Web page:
Where's That Water Coming From? 3 Common Locations For Roof Leaks

Posted on: 26 January 2017


When you see a water spot on your ceiling, that can be a good indicator that you have a leak somewhere on your roof. But where exactly the leak is coming from can be harder to determine. You might think that the water is coming from directly above the wet spot, but sometimes water takes a more convoluted route to get from the original location of the leak to the spot where you see the water accumulate. It's in your best interests to find the location of the leak and fix it quickly, because mold can start to grow in as little as 24 to 48 hours, and before you know it, you could end up with a widespread mold problem. The sooner you find the leak, the less money you'll have to spend on mold remediation and water damage repair. Take a look at some of the most common origination points for roof leaks.

In the Flashing

One of the most common places to find a leak is in the roof's flashing. Flashing refers to the metal pieces that are used to connect vents and ducts to your roof. With age and exposure to the elements, the metal can corrode and leak.

Also, the plumbing vents on your roof are connected with rubber gaskets that can dry out and crack as they get older. These cracks can let water in that can flow underneath your shingles and cause the wet spots on your ceiling.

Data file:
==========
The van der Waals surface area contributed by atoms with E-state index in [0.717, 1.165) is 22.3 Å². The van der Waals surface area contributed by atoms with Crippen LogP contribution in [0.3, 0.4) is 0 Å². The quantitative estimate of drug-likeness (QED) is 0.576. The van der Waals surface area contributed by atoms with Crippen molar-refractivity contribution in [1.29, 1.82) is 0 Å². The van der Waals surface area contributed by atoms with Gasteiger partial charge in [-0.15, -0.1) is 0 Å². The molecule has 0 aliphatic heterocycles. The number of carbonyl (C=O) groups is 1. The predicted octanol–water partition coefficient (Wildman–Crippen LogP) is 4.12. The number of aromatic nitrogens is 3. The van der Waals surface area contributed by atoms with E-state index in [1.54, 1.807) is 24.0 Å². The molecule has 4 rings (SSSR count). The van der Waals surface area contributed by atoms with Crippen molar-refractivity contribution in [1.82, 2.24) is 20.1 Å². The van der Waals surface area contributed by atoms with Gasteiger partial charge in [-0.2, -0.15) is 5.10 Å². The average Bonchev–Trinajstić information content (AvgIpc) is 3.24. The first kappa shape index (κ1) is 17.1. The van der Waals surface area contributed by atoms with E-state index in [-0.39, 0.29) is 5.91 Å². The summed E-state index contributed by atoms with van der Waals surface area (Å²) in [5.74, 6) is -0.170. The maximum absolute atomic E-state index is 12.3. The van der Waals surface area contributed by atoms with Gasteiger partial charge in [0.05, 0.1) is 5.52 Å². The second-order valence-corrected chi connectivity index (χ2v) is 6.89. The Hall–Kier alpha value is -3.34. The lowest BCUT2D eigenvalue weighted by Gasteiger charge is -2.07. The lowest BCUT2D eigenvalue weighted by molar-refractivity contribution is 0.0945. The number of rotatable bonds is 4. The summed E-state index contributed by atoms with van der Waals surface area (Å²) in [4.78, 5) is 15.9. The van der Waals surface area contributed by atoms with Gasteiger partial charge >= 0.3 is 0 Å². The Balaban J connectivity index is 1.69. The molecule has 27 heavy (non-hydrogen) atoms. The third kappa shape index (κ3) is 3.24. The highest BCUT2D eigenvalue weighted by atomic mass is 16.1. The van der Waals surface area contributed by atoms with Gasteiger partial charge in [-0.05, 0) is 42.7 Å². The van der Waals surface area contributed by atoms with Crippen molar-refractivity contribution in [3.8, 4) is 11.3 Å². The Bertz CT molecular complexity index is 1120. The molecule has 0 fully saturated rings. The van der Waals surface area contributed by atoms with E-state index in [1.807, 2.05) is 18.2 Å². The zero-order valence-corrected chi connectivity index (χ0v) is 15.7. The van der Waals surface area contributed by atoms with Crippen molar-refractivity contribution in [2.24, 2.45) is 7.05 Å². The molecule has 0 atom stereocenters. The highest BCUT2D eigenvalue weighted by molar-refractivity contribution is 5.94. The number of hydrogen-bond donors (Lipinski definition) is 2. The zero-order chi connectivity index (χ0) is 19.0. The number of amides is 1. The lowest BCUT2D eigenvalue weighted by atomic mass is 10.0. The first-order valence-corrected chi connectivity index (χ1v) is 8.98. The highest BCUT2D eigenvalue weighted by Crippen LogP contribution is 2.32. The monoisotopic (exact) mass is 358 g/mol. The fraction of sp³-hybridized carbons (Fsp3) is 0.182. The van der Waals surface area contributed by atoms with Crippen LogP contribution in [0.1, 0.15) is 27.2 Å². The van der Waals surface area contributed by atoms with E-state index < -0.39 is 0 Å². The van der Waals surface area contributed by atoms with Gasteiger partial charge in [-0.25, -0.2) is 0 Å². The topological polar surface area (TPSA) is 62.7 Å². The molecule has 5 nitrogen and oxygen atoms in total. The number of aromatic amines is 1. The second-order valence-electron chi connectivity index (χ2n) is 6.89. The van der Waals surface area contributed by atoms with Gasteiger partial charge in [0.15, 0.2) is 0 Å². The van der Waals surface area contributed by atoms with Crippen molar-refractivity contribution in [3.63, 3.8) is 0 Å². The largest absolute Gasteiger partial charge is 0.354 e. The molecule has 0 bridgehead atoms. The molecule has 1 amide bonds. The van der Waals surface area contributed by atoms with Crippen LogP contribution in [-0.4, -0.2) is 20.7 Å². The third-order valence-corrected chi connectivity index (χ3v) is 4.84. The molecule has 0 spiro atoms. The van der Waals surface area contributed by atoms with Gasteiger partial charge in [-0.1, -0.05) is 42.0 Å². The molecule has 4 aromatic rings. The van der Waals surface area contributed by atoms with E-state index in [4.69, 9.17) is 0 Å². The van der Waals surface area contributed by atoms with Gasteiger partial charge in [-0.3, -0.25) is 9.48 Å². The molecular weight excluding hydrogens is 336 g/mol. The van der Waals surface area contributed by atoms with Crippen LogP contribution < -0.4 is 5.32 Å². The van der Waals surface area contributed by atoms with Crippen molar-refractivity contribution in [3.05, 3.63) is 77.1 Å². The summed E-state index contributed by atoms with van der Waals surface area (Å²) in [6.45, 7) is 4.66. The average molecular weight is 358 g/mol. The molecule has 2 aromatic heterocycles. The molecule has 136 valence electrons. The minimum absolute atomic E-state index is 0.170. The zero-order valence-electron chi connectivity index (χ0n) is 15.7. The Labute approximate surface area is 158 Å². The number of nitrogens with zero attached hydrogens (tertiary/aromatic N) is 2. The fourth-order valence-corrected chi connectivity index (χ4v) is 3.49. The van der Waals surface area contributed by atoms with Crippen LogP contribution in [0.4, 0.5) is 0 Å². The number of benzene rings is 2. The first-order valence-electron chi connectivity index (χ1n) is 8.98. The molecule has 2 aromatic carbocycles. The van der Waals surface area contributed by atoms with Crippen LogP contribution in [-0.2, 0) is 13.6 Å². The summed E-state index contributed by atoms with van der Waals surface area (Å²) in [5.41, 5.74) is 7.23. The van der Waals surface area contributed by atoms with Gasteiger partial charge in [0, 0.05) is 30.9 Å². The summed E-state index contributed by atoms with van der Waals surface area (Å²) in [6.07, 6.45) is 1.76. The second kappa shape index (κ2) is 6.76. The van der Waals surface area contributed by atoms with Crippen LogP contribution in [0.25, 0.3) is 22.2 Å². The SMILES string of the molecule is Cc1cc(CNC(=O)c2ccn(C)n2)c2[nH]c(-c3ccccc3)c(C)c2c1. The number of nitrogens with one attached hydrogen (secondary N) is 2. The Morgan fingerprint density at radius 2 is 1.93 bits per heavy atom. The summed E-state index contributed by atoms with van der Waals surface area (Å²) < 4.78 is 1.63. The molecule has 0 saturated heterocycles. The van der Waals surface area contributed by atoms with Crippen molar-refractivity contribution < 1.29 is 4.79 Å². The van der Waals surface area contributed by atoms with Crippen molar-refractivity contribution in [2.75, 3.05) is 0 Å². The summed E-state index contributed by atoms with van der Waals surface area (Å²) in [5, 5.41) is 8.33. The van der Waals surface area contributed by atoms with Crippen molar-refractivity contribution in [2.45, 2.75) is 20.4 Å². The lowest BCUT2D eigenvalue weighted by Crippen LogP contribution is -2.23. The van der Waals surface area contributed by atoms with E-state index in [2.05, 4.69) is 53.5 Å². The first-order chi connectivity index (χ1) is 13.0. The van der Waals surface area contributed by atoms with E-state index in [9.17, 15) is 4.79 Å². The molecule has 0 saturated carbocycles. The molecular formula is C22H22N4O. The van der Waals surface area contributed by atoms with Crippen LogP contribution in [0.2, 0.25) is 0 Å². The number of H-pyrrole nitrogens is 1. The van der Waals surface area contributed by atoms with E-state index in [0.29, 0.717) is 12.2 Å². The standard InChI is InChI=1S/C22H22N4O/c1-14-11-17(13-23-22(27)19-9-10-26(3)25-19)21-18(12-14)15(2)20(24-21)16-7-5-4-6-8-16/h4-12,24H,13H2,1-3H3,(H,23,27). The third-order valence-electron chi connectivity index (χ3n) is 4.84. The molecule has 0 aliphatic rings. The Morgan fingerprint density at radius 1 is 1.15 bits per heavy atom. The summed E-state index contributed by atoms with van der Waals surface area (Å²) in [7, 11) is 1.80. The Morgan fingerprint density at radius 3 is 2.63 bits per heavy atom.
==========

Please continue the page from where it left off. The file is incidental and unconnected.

In The Valleys

On a roof, a valley is a place where two sloped panels meet, creating a V shape. Naturally, water will accumulate in the valley when it rains or snows. Your shingles are supposed to be specially cut in this area to fit the unique shape of the valley, but sometimes the cuts are rougher than they should be, or the shingles may become worn or damaged over time. When the shingles don't line up properly, they leave gaps that may allow water to seep underneath.

There are a few ways to deal with a leak in the one of the valleys of your roof. You may have new shingles cut to replace the old shingles, eliminating the gap and forming a better seal against water. Or you may choose to install flashing in the valleys that will cover any uneven areas. If you decide to have flashing installed, you should have the sealant used to install the flashing inspected regularly to ensure that it remains watertight. You should also talk to a roofing company to get a professional opinion on the matter. 

Around the Chimney

Chimneys are another common place for roof leaks to occur. A leak around the chimney can occur for one of two reasons. The easiest problem to fix is old caulking. As the caulking gets old, it can lose its integrity and fail to stop water from entering the roof. You can fix this problem by adding new caulk. The chimney also has its own flashing, which may need to be replaced if its corroded, or may need new sealant.

However, it's a bad idea to assume that the problem is only caulking or flashing. It's also possible that you have cracks in the chimney itself that are letting water in underneath the flashing. Before you add new caulk or replace the flashing and call it a day, be sure to inspect the chimney for signs of fractures in the masonry, or have it inspected by a chimney professional. If the chimney itself is cracked, then it may need to be repaired or replaced.

Don't take chances with your safety or your roof. If you're not sure that you can inspect your own roof safely, or if you can't find the leak on your own quickly, contact a roofing professional for an inspection. You'll spend less money in the long run by hiring a roofing company to find and fix the leak quickly than by waiting until the water spreads and causes more damage.